The Civil War, although it was a war between the Union and the Confederacy, had international implications. In the Emancipation Proclamation (1863), President Abraham Lincoln declared that he was freeing slaves as a war measure. He limited slavery in the rebelling states (although not in the Confederate territory already under Union control). These freed slaves would be welcomed into the Union Army. Many Democrats opposed to Lincoln argued that the Proclamation was a clear abuse of executive power. Some Republicans argued that the Proclamation did not go far enough, in that it did not emancipate all slaves. Still, the Emancipation Proclamation gave the North moral superiority over the South, and made it practically impossible for Britain to aid the South in the war. (England’s Parliament had ended slavery peacefully throughout the British Empire many years earlier.)

Throughout the Civil War, Lincoln stood on the principle that the war was not international—that it was one nation’s internal conflict, not between two nations.

Wilson and the Treaty of Versailles

The United States did enter into an international conflict—World War I—in the early twentieth century.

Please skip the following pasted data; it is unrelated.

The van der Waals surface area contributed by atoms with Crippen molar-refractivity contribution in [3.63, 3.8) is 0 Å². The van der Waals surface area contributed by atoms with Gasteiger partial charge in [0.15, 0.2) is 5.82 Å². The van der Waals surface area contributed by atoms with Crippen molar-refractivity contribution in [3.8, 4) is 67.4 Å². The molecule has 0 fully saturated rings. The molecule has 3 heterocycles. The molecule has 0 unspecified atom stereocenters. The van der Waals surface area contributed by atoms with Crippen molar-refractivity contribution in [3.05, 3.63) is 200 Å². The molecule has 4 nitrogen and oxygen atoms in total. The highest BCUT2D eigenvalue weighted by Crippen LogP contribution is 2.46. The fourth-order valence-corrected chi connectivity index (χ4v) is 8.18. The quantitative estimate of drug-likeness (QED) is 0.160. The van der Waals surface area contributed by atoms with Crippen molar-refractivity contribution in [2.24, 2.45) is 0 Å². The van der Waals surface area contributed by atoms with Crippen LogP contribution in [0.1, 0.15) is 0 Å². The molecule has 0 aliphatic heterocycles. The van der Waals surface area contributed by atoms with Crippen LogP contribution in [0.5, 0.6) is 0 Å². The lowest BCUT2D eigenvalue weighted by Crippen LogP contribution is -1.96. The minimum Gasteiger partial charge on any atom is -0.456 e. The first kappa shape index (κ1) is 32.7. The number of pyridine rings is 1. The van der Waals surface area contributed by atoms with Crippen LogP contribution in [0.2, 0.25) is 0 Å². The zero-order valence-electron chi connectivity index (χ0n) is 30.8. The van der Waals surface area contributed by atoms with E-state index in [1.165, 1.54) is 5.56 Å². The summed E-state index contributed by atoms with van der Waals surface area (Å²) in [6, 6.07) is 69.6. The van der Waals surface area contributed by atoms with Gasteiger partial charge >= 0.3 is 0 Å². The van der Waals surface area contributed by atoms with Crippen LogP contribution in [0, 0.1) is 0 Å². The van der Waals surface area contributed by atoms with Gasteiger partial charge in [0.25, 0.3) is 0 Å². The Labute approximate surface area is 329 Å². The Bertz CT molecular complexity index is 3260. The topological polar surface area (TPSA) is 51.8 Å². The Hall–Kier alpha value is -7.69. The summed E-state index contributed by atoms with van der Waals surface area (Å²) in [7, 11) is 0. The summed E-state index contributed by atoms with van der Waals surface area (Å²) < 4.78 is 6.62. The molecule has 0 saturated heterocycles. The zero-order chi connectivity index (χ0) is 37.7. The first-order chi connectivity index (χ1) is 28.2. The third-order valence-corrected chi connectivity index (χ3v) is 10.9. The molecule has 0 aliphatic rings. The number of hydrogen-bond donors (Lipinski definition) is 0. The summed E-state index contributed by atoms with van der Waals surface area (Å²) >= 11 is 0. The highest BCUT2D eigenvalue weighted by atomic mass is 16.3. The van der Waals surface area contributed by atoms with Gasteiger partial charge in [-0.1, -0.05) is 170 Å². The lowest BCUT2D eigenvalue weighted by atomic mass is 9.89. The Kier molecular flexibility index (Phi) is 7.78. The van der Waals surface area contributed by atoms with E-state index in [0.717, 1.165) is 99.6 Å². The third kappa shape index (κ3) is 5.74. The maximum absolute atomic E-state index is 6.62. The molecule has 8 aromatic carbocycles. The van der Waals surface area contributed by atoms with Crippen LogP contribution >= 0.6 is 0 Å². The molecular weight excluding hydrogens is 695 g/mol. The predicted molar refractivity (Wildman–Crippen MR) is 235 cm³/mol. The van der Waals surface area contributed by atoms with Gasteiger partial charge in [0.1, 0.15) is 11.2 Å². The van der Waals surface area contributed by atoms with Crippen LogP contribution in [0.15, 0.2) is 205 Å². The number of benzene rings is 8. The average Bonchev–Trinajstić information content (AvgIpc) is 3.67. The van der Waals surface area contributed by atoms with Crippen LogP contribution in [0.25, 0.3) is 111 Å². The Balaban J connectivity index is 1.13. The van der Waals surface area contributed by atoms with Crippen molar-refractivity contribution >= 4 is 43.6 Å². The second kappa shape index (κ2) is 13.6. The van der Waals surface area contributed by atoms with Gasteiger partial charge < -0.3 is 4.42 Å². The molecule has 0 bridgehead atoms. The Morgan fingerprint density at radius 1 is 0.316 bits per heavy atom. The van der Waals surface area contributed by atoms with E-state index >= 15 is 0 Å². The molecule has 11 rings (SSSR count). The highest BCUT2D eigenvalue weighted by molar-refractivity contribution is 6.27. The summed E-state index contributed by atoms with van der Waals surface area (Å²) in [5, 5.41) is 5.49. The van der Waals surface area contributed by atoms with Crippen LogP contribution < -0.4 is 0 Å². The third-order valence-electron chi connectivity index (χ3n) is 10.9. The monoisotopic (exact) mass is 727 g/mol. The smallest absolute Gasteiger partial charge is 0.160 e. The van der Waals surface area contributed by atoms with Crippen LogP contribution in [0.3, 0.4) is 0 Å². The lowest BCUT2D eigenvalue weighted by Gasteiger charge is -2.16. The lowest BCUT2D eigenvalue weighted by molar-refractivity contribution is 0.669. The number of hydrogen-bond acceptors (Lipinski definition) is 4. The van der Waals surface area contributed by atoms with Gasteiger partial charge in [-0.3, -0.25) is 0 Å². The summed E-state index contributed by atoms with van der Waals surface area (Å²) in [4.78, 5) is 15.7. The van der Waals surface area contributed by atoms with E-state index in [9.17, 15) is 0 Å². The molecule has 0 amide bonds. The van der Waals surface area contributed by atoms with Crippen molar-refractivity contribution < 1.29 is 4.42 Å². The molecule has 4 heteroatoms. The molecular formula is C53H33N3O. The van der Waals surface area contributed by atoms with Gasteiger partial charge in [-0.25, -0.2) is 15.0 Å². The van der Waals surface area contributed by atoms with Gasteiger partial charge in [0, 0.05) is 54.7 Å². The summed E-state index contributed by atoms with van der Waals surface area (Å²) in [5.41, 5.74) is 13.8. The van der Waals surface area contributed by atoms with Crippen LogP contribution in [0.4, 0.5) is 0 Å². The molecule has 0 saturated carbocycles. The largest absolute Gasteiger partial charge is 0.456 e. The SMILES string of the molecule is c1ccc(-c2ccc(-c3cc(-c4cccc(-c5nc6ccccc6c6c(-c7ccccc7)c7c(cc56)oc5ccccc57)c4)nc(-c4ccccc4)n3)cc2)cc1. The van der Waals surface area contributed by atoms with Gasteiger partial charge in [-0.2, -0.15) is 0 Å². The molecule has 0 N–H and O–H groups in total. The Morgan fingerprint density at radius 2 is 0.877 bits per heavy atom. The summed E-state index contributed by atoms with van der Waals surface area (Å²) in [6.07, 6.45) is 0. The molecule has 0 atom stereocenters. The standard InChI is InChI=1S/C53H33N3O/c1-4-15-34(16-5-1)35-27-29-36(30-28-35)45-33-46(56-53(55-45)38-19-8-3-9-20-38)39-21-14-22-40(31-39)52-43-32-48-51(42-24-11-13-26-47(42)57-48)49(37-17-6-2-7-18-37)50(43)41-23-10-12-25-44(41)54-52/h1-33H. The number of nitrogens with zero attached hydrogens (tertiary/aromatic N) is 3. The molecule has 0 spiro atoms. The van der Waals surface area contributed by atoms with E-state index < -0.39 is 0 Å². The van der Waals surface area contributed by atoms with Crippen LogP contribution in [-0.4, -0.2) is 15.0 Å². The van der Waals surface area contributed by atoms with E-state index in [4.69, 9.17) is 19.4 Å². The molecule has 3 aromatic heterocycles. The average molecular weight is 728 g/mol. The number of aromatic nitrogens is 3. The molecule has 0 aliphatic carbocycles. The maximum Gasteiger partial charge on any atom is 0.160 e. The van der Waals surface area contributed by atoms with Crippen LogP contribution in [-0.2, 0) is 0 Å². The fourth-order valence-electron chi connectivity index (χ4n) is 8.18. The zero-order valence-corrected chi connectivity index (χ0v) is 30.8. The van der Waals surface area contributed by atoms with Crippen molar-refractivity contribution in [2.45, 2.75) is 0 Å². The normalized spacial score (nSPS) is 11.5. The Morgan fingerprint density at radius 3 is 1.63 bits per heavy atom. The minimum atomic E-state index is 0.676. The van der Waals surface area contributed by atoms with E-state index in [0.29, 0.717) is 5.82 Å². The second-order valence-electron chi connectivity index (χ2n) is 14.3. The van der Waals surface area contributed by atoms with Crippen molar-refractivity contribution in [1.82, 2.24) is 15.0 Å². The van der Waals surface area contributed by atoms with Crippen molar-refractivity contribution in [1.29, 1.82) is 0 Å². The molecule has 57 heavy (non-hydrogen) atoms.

Although President Woodrow Wilson ran for reelection in 1916 with the slogan “He kept us out of war,” he asked Congress for a Declaration of War in 1917 to “make the world safe for democracy” (Woodrow Wilson, “Speech to Congress,” April 2, 1917). By the end of World War I, President Wilson negotiated with the leaders of the Allies against Germany to write the Treaty of Versailles. He was forced to make extreme concessions from his peace plan, the Fourteen Points, based on the principle of the self-determination of nations. He remained confident in the League of Nations—one of his Fourteen Points—to fix remaining problems in the treaty. Back in the United States, however, he was disappointed to learn that some senators, led by the Republican Henry Cabot Lodge, were strongly opposed to joining the League of Nations, and the treaty was rejected by the Senate.